Conditions Governing Use

This collection is owned by Texas Southmost College (TSC). All inquiries into use of reproductions and licensing should be directed to TSC or Brownsville Historical Association, TSC's community partner and repository.

Materials in our collections may be protected by copyright. Publication, transmission, or reproduction of items protected by copyright beyond that allowed by fair use requires the written permission of the copyright owners. Whenever possible, accurate information about the copyright status of material is provided in the item record and/or documentation for material in the collection. The Library does not own the copyright in much of the material in its collection and is therefore unable to grant copyright permission to publish those items. It is the researcher's responsibility to determine copyright or other use restrictions and obtain proper permission when publishing or distributing materials found in these collections. Researchers must make their own assessments of rights in light of their intended use. Additional information about copyright and fair use is available via the Library's Copyright Guide at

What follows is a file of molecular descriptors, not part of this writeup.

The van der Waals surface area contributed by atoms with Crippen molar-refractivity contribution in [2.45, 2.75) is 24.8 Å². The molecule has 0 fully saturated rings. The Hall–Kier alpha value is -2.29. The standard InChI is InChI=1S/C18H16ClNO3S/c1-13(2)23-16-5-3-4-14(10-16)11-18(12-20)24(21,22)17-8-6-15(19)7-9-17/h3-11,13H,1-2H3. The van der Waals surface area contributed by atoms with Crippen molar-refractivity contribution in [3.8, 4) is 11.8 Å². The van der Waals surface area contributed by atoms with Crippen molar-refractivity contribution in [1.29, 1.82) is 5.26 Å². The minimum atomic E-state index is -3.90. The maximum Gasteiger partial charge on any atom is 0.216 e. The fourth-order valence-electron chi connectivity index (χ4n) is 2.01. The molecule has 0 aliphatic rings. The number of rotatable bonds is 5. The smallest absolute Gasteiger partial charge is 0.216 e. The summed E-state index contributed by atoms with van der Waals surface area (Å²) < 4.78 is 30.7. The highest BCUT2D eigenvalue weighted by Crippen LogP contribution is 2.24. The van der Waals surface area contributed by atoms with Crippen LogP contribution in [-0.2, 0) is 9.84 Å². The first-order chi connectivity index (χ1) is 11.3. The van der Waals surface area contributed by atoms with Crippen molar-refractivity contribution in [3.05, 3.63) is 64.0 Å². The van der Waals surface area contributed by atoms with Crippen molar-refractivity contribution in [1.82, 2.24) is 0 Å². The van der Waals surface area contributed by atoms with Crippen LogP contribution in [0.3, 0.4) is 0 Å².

Biographical / Historical

Fort Brown was built, originally as Fort Texas, in 1846, by orders of General Zachary Taylor. The original fort was a star fort made of earth, 800 yards in perimeter. During the Mexican-American War, the fort was seiged for six days and Major Jacob Brown was killed. Fort Texas was renamed Fort Brown in commemorance of Major Brown. A brick wall separated the fort from the City of Brownsville, which was founded in 1848.

The fort remained active until after World War II. In the 1950s, much of the original structure was bulldozed to build a levee along the Rio Grande. Palo Alto Battlefield National Historical Park is stabilizing and interpreting the remaining earthworks. Some of the remaining buildings from Fort Brown were purchased by Texas Southmost College in 1948, and can be viewed on the college campus today.


Handbook of Texas Online, Elizabeth Pettit Davenport, "Fort Brown," accessed September 07, 2017,

Wikipedia, "Fort Brown," accessed September 07, 2017,

National Park Service, "Fort Texas / Fort Brown." accessed September 07, 2017,


99 Files : Scanned pages, JPG

Language of Materials



The Fort Brown Quartermaster's Ledger Collection is arranged by folder by building number. Buildings located at Boca Chica are listed next. Ancillary reports dealing with structural, mechanical, and other issues are at the end of the collection.

Physical Location

The original reports in this collection are owned by Texas Southmost College and are housed with the Brownsville Historical Association (BHA) at their Market Square Research Center. Researchers should contact BHA to arrange to view the collection.

In Progress
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Repository Details

Part of the University of Texas Rio Grande Valley Special Collections and Archives Digital Collections Repository